On a beach

Three Ways to Avoid the Vacation Illusion

As the old saying goes “wherever you are there you are.” On vacation, we tend to think we can bypass this predicament and a geographical cure will suffice. When speaking about vacations, I am describing two kinds of dilemmas I recognize through my work as a therapist. The first one is a person who arrives at their destination and cannot quiet their mind to enjoy their trip and the second dilemma is when a person thinks that a change of scenery is a magical cure for their problems.

Picture a family who saves up all year to afford a family vacation. After lengthy traveling this family arrives in Hawaii. They continue to experience their typical dynamics of bickering and arguing despite the beautiful beaches and new surroundings. Imagine another scenario, newlyweds who embark on their well- anticipated honeymoon. Bob cannot or will not take his eyes off his beloved cellphone and prioritizes work at the expense his new wife, Susan. He finds himself ruminating, obsessing and ultimately sacrifices their honeymoon for a kind of avoidance. What if I told you that these examples are much more common than you might imagine.

What is it about our minds that prevent us from leaving our troubles behind? We have intentions to spend quality time with our family, friends and partners, but we are inundated with unwanted, racing thoughts which interfere with our truly being on vacation. (our ability to “be on vacation”).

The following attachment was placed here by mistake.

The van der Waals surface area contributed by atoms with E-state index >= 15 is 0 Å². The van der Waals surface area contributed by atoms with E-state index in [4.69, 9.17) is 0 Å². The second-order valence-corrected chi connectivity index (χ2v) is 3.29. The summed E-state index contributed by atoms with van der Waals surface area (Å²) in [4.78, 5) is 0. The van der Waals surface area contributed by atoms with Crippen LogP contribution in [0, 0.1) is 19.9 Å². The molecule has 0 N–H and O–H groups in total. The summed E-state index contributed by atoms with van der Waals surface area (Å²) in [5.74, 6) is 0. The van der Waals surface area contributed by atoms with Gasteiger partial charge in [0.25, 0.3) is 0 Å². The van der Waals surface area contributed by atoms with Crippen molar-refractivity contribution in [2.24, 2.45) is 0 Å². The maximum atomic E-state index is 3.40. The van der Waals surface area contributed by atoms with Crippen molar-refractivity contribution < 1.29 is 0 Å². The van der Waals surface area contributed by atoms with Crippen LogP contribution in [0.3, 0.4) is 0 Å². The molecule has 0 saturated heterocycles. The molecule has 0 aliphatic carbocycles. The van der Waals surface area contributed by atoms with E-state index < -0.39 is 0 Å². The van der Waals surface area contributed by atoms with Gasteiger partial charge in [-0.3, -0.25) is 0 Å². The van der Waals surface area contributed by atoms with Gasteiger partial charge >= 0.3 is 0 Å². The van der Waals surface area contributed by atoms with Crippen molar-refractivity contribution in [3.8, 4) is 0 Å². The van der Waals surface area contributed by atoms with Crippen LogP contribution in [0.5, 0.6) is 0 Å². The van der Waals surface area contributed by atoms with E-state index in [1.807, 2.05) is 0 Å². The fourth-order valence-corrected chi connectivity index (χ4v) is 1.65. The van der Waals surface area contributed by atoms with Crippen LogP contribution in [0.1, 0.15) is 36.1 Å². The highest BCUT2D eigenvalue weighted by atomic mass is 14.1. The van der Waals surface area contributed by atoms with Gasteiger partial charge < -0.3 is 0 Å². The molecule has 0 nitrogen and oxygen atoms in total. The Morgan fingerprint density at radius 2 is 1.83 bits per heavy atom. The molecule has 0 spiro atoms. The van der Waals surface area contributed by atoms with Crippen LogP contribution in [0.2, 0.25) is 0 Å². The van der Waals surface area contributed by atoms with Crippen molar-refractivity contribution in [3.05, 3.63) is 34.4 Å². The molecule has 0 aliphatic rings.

Our need for structure may be the key to understanding the difficulty with settling into a different mindset (aka vacation), thus letting us relax into a much-needed holiday. Another possibility for this difficulty can be an unconscious “desire” to keep things homeostatic. The couple on their honeymoon, carve out time to celebrate their marriage and simultaneously may also be afraid to be alone together, so they unconsciously “find” obstacles to being intimate (AKA Bob’s cell phone). This way they do not risk feeling vulnerable with one another. These pitfalls to enjoying “off time” are all too common. We feel that we must be omni available to our professions and subject to “on demand” contact for anyone and everyone who wishes to reach us. This makes vacationing and resting very difficult. Having necessary boundaries with oneself and with others is crucial to enjoying a vacation.

A few considerations before going on vacation.

1)    Don’t plan to leave your struggles behind.

Remember that you cannot leave your struggles behind. Setting good boundaries is the number one way of managing.

2)     Have reasonable goals.

If your marriage or family life is difficult at home, then a vacation will not bring resolution. It may provide a break from your everyday routine but it will not be marriage or family therapy.

3)    Think before you react.

Imagine that there is space to slow down your typical reactions and that you have time to think before you react. Picture yourself with enough room to watch from a distance. Then you will gain the necessary insight to decide, how you want to Holiday.

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